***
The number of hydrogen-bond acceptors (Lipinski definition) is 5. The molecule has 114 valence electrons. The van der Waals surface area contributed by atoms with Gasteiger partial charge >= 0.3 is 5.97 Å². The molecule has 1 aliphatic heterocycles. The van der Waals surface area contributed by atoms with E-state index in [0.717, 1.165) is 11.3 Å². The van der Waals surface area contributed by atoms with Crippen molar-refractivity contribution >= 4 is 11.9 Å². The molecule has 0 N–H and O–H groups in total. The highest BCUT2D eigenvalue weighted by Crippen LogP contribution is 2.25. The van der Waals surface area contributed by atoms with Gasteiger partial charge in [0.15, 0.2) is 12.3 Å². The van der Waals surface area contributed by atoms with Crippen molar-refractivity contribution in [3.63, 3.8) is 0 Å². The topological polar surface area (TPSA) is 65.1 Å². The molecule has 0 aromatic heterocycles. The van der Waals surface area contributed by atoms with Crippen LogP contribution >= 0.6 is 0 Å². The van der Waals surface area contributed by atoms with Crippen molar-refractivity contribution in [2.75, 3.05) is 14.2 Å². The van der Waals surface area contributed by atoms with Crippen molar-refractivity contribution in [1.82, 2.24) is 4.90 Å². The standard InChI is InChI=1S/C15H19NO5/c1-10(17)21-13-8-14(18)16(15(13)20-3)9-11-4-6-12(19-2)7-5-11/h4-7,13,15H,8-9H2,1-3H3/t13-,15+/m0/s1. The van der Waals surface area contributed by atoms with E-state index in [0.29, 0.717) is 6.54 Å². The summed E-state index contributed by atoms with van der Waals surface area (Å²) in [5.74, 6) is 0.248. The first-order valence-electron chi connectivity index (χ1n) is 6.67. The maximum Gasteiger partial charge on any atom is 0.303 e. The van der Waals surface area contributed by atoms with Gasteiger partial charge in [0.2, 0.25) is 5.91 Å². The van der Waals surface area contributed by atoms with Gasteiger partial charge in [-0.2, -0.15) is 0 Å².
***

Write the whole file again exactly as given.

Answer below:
The number of hydrogen-bond acceptors (Lipinski definition) is 5. The molecule has 114 valence electrons. The van der Waals surface area contributed by atoms with Gasteiger partial charge >= 0.3 is 5.97 Å². The molecule has 1 aliphatic heterocycles. The van der Waals surface area contributed by atoms with E-state index in [0.717, 1.165) is 11.3 Å². The van der Waals surface area contributed by atoms with Crippen molar-refractivity contribution >= 4 is 11.9 Å². The molecule has 0 N–H and O–H groups in total. The highest BCUT2D eigenvalue weighted by Crippen LogP contribution is 2.25. The van der Waals surface area contributed by atoms with Gasteiger partial charge in [0.15, 0.2) is 12.3 Å². The van der Waals surface area contributed by atoms with Crippen molar-refractivity contribution in [3.63, 3.8) is 0 Å². The topological polar surface area (TPSA) is 65.1 Å². The molecule has 0 aromatic heterocycles. The van der Waals surface area contributed by atoms with Crippen LogP contribution >= 0.6 is 0 Å². The van der Waals surface area contributed by atoms with Crippen molar-refractivity contribution in [2.75, 3.05) is 14.2 Å². The van der Waals surface area contributed by atoms with Crippen molar-refractivity contribution in [1.82, 2.24) is 4.90 Å². The standard InChI is InChI=1S/C15H19NO5/c1-10(17)21-13-8-14(18)16(15(13)20-3)9-11-4-6-12(19-2)7-5-11/h4-7,13,15H,8-9H2,1-3H3/t13-,15+/m0/s1. The van der Waals surface area contributed by atoms with E-state index in [0.29, 0.717) is 6.54 Å². The summed E-state index contributed by atoms with van der Waals surface area (Å²) in [5.74, 6) is 0.248. The first-order valence-electron chi connectivity index (χ1n) is 6.67. The maximum Gasteiger partial charge on any atom is 0.303 e. The van der Waals surface area contributed by atoms with Gasteiger partial charge in [0.2, 0.25) is 5.91 Å². The van der Waals surface area contributed by atoms with Gasteiger partial charge in [-0.2, -0.15) is 0 Å².